By John Huggins in GLD Challenge magazine 2019-20
The role of taxation, in particular, as a tool in dealing with the climate emergency has been deliberately overlooked by governments afraid of being punished at the ballot box for any extra taxes. I believe that the electorate is now sufficiently aware of the likely effects of climate change that there will be an acceptance of extra taxation as long as there is transparency in the destination of the extra taxation. The extra taxation must be destined for subsidies for home insulation and electric cars and other greenhouse gas saving measures, as well as for mitigation measures such as flood defences and research and development of renewable energies, energy storage and carbon capture and storage and hydrogen manufacture from non-carbon sources.
The taxation of petrol and diesel fuel has remained flat for several years, despite the fact that there has been a law in place to ensure that the tax is increased in excess of the rate of inflation each year. I think this law should be adhered to and not dismissed in every budget, and there may be a case for increases over and above those in the current legislation.
There should be increased subsidies to rural bus services to mitigate the effect of increased taxes on rural communities. These subsidies will have to be very substantial in the early years because it will take some time to lure people away from private cars and on to public transport
Residential Energy Use
It seems perverse that VAT of 5% is levied on greenhouse gas emitting natural gas and 20% on other purchases which are not, directly greenhouse gas emitting. The same is true of the 5% rate on electricity, although to a lesser extent, as a significant proportion of electricity is still produced from carbon fuels. In fact, the difference in taxation is not as great as appears at first sight as there is an "environmental levy" in gas and electricity bills that approximates to the equivalent of an extra 10% on VAT. Nevertheless there is a case for a higher taxation rate in order to curtail demand and encourage investment in insulation and other energy saving measures.
The question of the taxation of wood, coal and other solid fuels must be raised because, in addition to their greenhouse gas emissions, they are significant sources of air pollution. As they are generally secondary sources of energy, the solution may be in phasing them out over a period, rather than increased taxation.
It will be necessary to protect poorer households from any extra taxation. This could be done by raising the Minimum Wage and State benefits or, alternatively, each household could be allowed a tranche of gas and electricity at a lower tax rate.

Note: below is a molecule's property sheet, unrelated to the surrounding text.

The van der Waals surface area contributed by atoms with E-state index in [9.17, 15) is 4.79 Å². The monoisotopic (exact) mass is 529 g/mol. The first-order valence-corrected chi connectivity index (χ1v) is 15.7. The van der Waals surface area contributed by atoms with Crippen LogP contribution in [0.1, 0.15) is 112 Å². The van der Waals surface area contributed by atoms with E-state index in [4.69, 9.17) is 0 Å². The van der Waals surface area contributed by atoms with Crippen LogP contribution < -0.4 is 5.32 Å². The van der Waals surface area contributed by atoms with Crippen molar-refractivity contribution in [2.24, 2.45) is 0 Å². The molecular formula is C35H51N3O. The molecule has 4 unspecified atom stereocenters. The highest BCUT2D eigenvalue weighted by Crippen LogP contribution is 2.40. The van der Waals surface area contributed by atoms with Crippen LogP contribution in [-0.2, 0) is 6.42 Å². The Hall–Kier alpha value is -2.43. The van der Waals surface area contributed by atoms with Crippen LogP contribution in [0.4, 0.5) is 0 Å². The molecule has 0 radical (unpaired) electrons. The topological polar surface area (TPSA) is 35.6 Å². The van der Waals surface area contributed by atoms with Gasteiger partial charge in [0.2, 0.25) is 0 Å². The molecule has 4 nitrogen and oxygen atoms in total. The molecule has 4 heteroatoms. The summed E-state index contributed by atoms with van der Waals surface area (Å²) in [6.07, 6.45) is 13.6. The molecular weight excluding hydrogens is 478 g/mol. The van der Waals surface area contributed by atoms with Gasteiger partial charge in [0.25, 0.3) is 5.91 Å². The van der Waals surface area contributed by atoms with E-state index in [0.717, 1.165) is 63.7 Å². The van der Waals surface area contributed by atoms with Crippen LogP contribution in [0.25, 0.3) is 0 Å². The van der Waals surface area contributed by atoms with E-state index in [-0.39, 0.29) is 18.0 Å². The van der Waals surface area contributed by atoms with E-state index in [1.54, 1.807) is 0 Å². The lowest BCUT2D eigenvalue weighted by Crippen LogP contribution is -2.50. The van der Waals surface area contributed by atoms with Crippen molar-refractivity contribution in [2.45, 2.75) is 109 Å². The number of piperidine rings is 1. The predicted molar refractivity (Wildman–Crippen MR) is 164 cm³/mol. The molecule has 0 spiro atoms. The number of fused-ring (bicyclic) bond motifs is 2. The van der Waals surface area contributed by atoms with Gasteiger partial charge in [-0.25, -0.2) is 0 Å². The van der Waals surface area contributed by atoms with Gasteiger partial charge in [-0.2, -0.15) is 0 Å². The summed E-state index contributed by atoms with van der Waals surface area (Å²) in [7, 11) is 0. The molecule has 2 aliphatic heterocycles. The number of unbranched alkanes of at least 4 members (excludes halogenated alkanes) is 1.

Industrial Energy Use
Industry is a difficult market when it comes to taxation because there is little point in taxing British industry if it just drives production to a lower tax areas of the world. This would not reduce overall greenhouse gas emissions, but would probably increase them by increasing the distance the goods have to be shipped and, therefore, increase the necessary fuel use. Any increases in taxes would have to be co-ordinated with similar measures in other countries, at least on a regional basis and, preferably, with all of the major industrialised nations.
There has been an attempt to curb industrial energy use by the issue of carbon credits. This is a somewhat arbitrary mechanism and the market for carbon credits does not appear to be working very well and is open to abuse. I am of the view that it should be wound down over time and replaced with direct taxation.
Agricultural Greenhouse Gas Emissions
The use of fuel "red diesel" in agriculture accounts for over 15% of all diesel fuel but is taxed at less than one-fifth of the rate of road vehicles. This cannot be justified in the context of the need to reduce greenhouse gas emissions dramatically. While a part of the tax on road diesel could be viewed as a proxy for road-pricing, a significant part could be viewed as a tax on greenhouse gas emissions. There is, therefore, a strong case for a rise in tax on "red diesel" in order to give an incentive to curb use and the consequent emissions.
At present there a system of passenger tax, varying with class of ticket, which acts as a proxy for a tax on fuel. It is difficult for a single country to impose a tax because the airlines would react by filling their fuel tanks prior to flying to the UK. As this would result in extra weight and extra fuel, this would, perversely, result in greater greenhouse gas emissions and have the opposite effect to that intended. Any such tax, therefore, would require international agreement, at least on a regional basis.
Any tax on maritime fuel would also need to be tackled by international agreement. It may be that the maritime industry could be persuaded to switch to less polluting fuels such as LNG (liquefied natural gas), although it may seem perverse to subsidise a greenhouse gas producing fuel.
The intention should be to produce a plan that, although having distant goals, has year by year targets to be met in order to reach those distant goals. Having set the initial level of taxes and subsidies, these should be reviewed year by year to make sure that the plan is on track. If possible, changes in taxes and subsidies should be kept low so that those taking decisions on relevant investments can be confident in the decisions they make.
I have tried to be comprehensive but I recognise that there are uses for hydrocarbons that I have not covered, in particular their use other than for energy purposes.